Next it will be time to see the doctor. Typically I will examine Fifi in the exam room, as we discuss the reason for your visit.
This is beneficial for numerous reasons, one being that Fifi will feel more comfortable with you present. It’s also much easier for you to physically point out the areas of concern, such as rashes, lumps, and so on. And it is much easier for me to point out my areas of concern, such as a broken tooth, an ear that looks red and inflamed, or other lesions that I have discovered during the examination.
Then it might be time for vaccines, diagnostics, or treatments. Most of the time, we will take Fifi into our treatment room for this.
The veterinary technician will perform many of these hands-on treatments. These hard-working, under-appreciated individuals have dedicated their lives to working with animals, and they simply don’t get the credit they deserve.
Many have completed years of training and schooling to become RVTs (called LVTs or CVTs in other states), which is the veterinary equivalent of a nurse.
They can become certified in many different subspecialties of veterinary practice, just as doctors can. And they are, in general, grossly underpaid for their knowledge, skill, and dedication to their work.
A critical shortage in veterinary staff has occurred since the pandemic began, so expect to see rising prices at vet hospitals so we can better compensate our staff to retain them.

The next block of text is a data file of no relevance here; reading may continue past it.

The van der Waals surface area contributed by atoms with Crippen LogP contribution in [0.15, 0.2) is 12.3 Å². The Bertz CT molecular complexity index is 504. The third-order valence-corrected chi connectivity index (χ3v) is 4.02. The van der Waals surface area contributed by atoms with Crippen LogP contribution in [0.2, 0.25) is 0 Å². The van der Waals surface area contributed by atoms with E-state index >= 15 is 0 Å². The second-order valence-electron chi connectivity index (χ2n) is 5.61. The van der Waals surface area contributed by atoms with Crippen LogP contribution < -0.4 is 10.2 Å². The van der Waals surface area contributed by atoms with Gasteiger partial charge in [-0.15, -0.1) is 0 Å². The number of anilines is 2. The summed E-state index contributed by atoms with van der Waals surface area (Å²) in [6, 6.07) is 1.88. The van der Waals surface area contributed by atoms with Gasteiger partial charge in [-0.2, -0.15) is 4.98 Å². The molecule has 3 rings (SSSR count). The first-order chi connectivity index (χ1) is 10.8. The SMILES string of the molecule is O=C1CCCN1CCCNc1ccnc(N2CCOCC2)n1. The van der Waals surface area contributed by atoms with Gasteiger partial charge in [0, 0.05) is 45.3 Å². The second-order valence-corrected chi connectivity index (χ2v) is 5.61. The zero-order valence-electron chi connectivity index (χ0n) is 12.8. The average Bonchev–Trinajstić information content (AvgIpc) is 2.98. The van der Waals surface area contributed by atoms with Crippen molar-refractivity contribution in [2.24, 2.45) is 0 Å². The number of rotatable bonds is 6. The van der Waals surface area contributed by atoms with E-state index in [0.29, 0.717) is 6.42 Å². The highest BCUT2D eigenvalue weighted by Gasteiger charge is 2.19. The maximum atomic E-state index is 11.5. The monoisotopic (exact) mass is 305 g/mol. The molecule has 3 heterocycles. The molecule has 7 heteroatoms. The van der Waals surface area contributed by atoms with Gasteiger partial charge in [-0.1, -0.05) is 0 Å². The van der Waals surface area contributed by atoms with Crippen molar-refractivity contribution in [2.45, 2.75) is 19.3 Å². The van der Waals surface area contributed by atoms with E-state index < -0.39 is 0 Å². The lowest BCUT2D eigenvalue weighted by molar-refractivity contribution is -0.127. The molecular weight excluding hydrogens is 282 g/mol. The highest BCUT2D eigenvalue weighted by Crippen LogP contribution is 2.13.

Trust me, this is good for everyone including Fifi. You want highly trained, well-compensated and dedicated staff working on your pet. And so do I
Why, you might ask, does everything have to happen in the treatment area? There are both logistical and legal reasons we don’t have you, the owner, take part in the blood draws, or the administration of injections.
One is that pets are very wiggly, their veins are very tiny, and no offense, you just can’t hold them the way they need to be held for this procedure. They need to be stock still (if just for 20 seconds) and in just the right position to do this safely.
There is also the issue of liability, as we don’t want clients getting injured in the hospital.
Lastly, and I know you may not believe it, Fifi might be just a little bit better behaved when we take her away from you. Some animals become more amenable to a blood draw or an injection when they aren’t wiggling and squiggling trying to jump back into your arms.
We will complete these treatments as gently and calmly as possible, and then we will bring Fifi back as quickly as we can. Sometimes, if it’s too stressful, we might delay the treatments for a day when you can give an anxiety medication at home beforehand.
You will then be guided back to those lovely multi-tasking receptionists to check out, perhaps schedule a follow-up exam or collect medications. When you leave, I hope you will return the smile to the hardworking staff. It’s not always a glamorous job, and it certainly isn’t well understood by the general public, but be assured that we love what we do. We wouldn’t have stuck it out through the years of “curbside” service otherwise.
dr Hilary Quinn is a small animal veterinarian in Santa Barbara. She owns and operates Wilder Animal Hospital, and shares her own home with three humans (her husband and two kids) as well as two rowdy dogs, a very calm kitty, two fish, and six chickens. Contact here at [email protected]